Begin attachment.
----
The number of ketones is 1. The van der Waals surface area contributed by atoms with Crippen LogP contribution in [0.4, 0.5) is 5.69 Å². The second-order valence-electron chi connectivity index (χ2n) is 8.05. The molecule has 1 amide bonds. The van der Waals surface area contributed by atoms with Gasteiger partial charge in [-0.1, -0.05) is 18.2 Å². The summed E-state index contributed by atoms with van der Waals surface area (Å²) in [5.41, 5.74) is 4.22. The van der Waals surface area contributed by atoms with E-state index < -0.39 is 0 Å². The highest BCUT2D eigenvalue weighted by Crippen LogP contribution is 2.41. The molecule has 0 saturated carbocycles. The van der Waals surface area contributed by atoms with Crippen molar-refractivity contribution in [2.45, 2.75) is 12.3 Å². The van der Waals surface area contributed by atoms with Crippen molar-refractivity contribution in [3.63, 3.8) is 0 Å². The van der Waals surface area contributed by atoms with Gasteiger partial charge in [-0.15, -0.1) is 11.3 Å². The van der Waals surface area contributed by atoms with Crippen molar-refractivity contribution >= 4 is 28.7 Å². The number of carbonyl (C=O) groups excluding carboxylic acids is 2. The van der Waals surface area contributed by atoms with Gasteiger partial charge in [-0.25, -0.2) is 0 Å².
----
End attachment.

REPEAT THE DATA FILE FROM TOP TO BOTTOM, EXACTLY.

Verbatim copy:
The number of ketones is 1. The van der Waals surface area contributed by atoms with Crippen LogP contribution in [0.4, 0.5) is 5.69 Å². The second-order valence-electron chi connectivity index (χ2n) is 8.05. The molecule has 1 amide bonds. The van der Waals surface area contributed by atoms with Gasteiger partial charge in [-0.1, -0.05) is 18.2 Å². The summed E-state index contributed by atoms with van der Waals surface area (Å²) in [5.41, 5.74) is 4.22. The van der Waals surface area contributed by atoms with E-state index < -0.39 is 0 Å². The highest BCUT2D eigenvalue weighted by Crippen LogP contribution is 2.41. The molecule has 0 saturated carbocycles. The van der Waals surface area contributed by atoms with Crippen molar-refractivity contribution in [2.45, 2.75) is 12.3 Å². The van der Waals surface area contributed by atoms with Crippen molar-refractivity contribution in [3.63, 3.8) is 0 Å². The van der Waals surface area contributed by atoms with Gasteiger partial charge in [-0.15, -0.1) is 11.3 Å². The van der Waals surface area contributed by atoms with Crippen molar-refractivity contribution >= 4 is 28.7 Å². The number of carbonyl (C=O) groups excluding carboxylic acids is 2. The van der Waals surface area contributed by atoms with Gasteiger partial charge in [-0.25, -0.2) is 0 Å².